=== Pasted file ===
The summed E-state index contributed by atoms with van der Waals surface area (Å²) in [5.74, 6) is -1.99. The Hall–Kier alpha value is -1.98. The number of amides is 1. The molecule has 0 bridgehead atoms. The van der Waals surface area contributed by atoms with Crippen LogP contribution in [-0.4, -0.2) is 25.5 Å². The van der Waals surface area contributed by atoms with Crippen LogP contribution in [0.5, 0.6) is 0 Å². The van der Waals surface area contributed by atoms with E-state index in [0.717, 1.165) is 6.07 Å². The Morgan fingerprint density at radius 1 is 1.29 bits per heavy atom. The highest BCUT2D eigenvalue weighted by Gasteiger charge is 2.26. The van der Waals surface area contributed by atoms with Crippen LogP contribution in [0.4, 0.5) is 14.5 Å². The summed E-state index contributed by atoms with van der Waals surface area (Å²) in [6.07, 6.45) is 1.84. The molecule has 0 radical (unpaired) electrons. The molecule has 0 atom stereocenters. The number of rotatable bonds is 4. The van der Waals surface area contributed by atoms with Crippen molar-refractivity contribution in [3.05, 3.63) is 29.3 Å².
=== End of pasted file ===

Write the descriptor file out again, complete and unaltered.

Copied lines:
The summed E-state index contributed by atoms with van der Waals surface area (Å²) in [5.74, 6) is -1.99. The Hall–Kier alpha value is -1.98. The number of amides is 1. The molecule has 0 bridgehead atoms. The van der Waals surface area contributed by atoms with Crippen LogP contribution in [-0.4, -0.2) is 25.5 Å². The van der Waals surface area contributed by atoms with Crippen LogP contribution in [0.5, 0.6) is 0 Å². The van der Waals surface area contributed by atoms with E-state index in [0.717, 1.165) is 6.07 Å². The Morgan fingerprint density at radius 1 is 1.29 bits per heavy atom. The highest BCUT2D eigenvalue weighted by Gasteiger charge is 2.26. The van der Waals surface area contributed by atoms with Crippen LogP contribution in [0.4, 0.5) is 14.5 Å². The summed E-state index contributed by atoms with van der Waals surface area (Å²) in [6.07, 6.45) is 1.84. The molecule has 0 radical (unpaired) electrons. The molecule has 0 atom stereocenters. The number of rotatable bonds is 4. The van der Waals surface area contributed by atoms with Crippen molar-refractivity contribution in [3.05, 3.63) is 29.3 Å².